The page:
Battle over Georgia voting rights escalates in federal court

From today’s Atlanta Journal Constitution:

A lawsuit alleging widespread voting problems in Georgia is pursuing an ambitious solution: restoration of the Voting Rights Act and federal oversight of elections.

After notching an initial court victory last month, allies of Stacey Abrams will now attempt to prove through their lawsuit that Georgia’s election was so flawed that it prevented thousands of voters from being counted, especially African Americans.

The lawsuit links civil rights and voting rights with the aim of showing that elections are unfair in Georgia because racial minorities suffered most from voter registration cancellationsprecinct closureslong linesmalfunctioning voting equipment and disqualified ballots. More than 50,000 phone calls poured into a hotline set up by the Democratic Party of Georgia to report hurdles voters faced at the polls.

If successful, the case has the potential to regain voting protections that were lost because of the U.S. Supreme Court’s 2013 ruling in a case involving the Voting Rights Act, the landmark legislation approved in 1965. The court decided that several states with a history of discriminatory practices, including Georgia, no longer had to obtain federal clearance before making changes to elections.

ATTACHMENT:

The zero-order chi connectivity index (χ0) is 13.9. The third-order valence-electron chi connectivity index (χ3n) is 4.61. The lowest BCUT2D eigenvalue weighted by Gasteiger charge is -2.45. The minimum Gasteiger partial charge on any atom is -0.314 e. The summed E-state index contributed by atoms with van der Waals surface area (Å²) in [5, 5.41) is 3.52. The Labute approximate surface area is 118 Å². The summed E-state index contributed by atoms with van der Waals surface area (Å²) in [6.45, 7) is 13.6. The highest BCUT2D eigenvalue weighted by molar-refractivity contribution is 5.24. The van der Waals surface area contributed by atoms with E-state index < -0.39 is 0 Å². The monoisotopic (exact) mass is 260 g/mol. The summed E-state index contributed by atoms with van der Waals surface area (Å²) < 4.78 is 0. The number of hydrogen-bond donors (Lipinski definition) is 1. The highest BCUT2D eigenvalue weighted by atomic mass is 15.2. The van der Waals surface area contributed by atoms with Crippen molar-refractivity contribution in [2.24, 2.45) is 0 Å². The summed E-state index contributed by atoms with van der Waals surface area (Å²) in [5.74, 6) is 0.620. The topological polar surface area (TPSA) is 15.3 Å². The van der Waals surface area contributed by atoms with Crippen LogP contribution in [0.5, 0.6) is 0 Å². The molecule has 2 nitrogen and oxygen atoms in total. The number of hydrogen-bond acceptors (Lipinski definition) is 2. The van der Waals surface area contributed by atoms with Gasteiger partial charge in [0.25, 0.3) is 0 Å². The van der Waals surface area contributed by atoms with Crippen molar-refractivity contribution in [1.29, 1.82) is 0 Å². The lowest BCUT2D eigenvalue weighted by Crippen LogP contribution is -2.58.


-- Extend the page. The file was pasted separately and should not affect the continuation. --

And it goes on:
Bringing Georgia back under the Voting Rights Act will be tough because the lawsuit would have to prove intentional discrimination in the state’s election laws and practices. But the plaintiffs see an opportunity to try to make that case.ADVERTISING

Free from federal supervision, voter suppression has been on the rise in Georgia, said Allegra Lawrence-Hardy, an attorney for the plaintiffs, which include Fair Fight Action, an advocacy group founded by Abrams, along with Ebenezer Baptist Church and other churches.

“This is modern-day Jim Crow,” Lawrence-Hardy said. “Minority voters simply have a harder time voting and having their vote counted in the state of Georgia than other voters. That’s just factual, and that’s part of the information we’ll be submitting to the court.”

Read the complete article here.